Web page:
Only then can we have the best people to run the country. If we follow Zakir Naik’s pre-election rationale advising Muslims to vote for a “corrupt Muslim leader” than to have a “non-Muslim kafir”, then we will never stay ahead of other Asean nations.

My take is that if a highly respected man like former Court of Appeal judge, Mohamad Ariff Md Yusof can become Speaker, then I think we will see good reforms in the august house.

For voters like me, to fulfil the promises in the manifesto is important but the right choice of candidate is even more important to safeguard parliamentary democracy.

The new government must keep its promises and give hope to the people of different ethnicity and religious backgrounds that Malaysia is after all a great nation to belong to.

After all, we are all Malaysians. Religious bigotry and racism should no longer be allowed to dominate our political landscape.

Stephen Ng
Kuala Lumpur

UEC no threat to National Language status and national unity

EDUCATION Minister Dr Maszlee Malik recently said: “A holistic approach towards any decision to recognise the Unified Examination Certificate (UEC) is needed to ensure that the national language and national unity are not threatened, as to avoid unnecessary U-turns in the decision made.”

Chinese living in the region began to learn their mother-tongue language in private-managed schools as early as 200 years ago, inheriting the traditional Chinese culture with an aim to preserve and retain the roots of the ethnic Chinese in this country. Besides, it is the constitutional right for all ethnic groups in Malaysia to learn and develop their mother-tongue language, with freedom of worship and practice of their own culture.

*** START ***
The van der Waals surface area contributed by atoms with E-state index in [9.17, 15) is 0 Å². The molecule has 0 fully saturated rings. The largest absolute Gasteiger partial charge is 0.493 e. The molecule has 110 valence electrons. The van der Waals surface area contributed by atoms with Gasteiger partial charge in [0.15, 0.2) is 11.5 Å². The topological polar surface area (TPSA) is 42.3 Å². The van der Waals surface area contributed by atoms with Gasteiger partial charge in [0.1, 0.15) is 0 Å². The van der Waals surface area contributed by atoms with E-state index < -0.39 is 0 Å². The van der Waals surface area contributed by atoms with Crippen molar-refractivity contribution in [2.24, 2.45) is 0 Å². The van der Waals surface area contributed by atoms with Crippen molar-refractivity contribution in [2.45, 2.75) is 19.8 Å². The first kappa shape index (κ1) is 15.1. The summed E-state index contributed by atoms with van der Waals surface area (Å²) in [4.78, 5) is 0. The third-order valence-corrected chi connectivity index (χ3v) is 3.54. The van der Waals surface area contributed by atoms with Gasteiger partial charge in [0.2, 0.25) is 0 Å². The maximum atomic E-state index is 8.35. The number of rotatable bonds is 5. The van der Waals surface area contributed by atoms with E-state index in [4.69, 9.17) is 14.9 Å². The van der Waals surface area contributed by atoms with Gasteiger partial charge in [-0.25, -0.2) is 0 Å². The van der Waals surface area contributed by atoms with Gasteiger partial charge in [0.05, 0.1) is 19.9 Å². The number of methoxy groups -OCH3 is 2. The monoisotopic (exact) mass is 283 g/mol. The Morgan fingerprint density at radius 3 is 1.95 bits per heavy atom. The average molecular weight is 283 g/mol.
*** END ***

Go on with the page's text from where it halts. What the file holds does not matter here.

The curriculum of the Chinese Independent Schools is based on real history and actual conditions of Malaysia, and thus true and factual Malaysian history. Historically, these Chinese Independent Schools are schools that declined to conform to reforms that took place in the 60s and 70s under the then Education Act 1961. And yet, since then, these Chinese Independent School managed to nurture numerous professionals in various fields and play their key roles in building our nation. Their contributions are real and great.

As the rakyat, we fully understand and appreciate the government’s efforts to help and support bumiputras through different approaches and various policies. However, the status of the underprivileged is never a “special gift” from the heaven to any particular ethnic group but all, irrespective of which ethnic groups they belong. It just helps the weak ones to become stronger, to be able to stand on their own feet and thus bring lasting happiness to our beloved nation.

The Pakatan Harapan (PH) government’s recognition of the UEC will neither jeopardise the supreme status of our national language nor hinder national unity and harmony. In actual fact, it is the Chinese community itself that bear all the development and maintenance costs for the Chinese Independent Schools, and thus greatly and effectively reduce the financial burden of the Education Ministry.

We, the Malaysia Chinese-Educated Students’ Association, has all along maintained and stressed the importance of our national language by encouraging students of these schools to learn and master national language. The participation of the officials from Dewan Bahasa dan Pustaka (DBP) in the annually Bahasa Malaysia Speaking Forum proved that Chinese Independent Schools are not against Bahasa Malaysia as the official National Language of our country.